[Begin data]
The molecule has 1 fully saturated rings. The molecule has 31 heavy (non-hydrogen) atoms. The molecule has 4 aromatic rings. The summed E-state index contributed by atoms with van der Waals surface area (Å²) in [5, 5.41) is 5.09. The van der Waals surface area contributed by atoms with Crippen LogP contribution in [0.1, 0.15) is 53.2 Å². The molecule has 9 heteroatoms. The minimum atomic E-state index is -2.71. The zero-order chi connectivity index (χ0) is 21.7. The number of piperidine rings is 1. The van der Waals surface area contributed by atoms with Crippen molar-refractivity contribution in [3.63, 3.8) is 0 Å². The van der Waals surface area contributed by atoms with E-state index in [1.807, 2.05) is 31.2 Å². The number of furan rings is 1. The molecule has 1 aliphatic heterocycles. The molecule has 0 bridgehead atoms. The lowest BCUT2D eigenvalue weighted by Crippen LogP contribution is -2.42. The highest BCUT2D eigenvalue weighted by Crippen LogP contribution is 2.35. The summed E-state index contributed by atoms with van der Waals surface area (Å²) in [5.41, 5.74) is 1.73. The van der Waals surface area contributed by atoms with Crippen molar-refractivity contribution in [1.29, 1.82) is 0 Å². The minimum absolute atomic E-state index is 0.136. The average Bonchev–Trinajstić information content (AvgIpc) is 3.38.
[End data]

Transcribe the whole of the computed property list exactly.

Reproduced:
The molecule has 1 fully saturated rings. The molecule has 31 heavy (non-hydrogen) atoms. The molecule has 4 aromatic rings. The summed E-state index contributed by atoms with van der Waals surface area (Å²) in [5, 5.41) is 5.09. The van der Waals surface area contributed by atoms with Crippen LogP contribution in [0.1, 0.15) is 53.2 Å². The molecule has 9 heteroatoms. The minimum atomic E-state index is -2.71. The zero-order chi connectivity index (χ0) is 21.7. The number of piperidine rings is 1. The van der Waals surface area contributed by atoms with Crippen molar-refractivity contribution in [3.63, 3.8) is 0 Å². The van der Waals surface area contributed by atoms with E-state index in [1.807, 2.05) is 31.2 Å². The number of furan rings is 1. The molecule has 1 aliphatic heterocycles. The molecule has 0 bridgehead atoms. The lowest BCUT2D eigenvalue weighted by Crippen LogP contribution is -2.42. The highest BCUT2D eigenvalue weighted by Crippen LogP contribution is 2.35. The summed E-state index contributed by atoms with van der Waals surface area (Å²) in [5.41, 5.74) is 1.73. The van der Waals surface area contributed by atoms with Crippen molar-refractivity contribution in [1.29, 1.82) is 0 Å². The minimum absolute atomic E-state index is 0.136. The average Bonchev–Trinajstić information content (AvgIpc) is 3.38.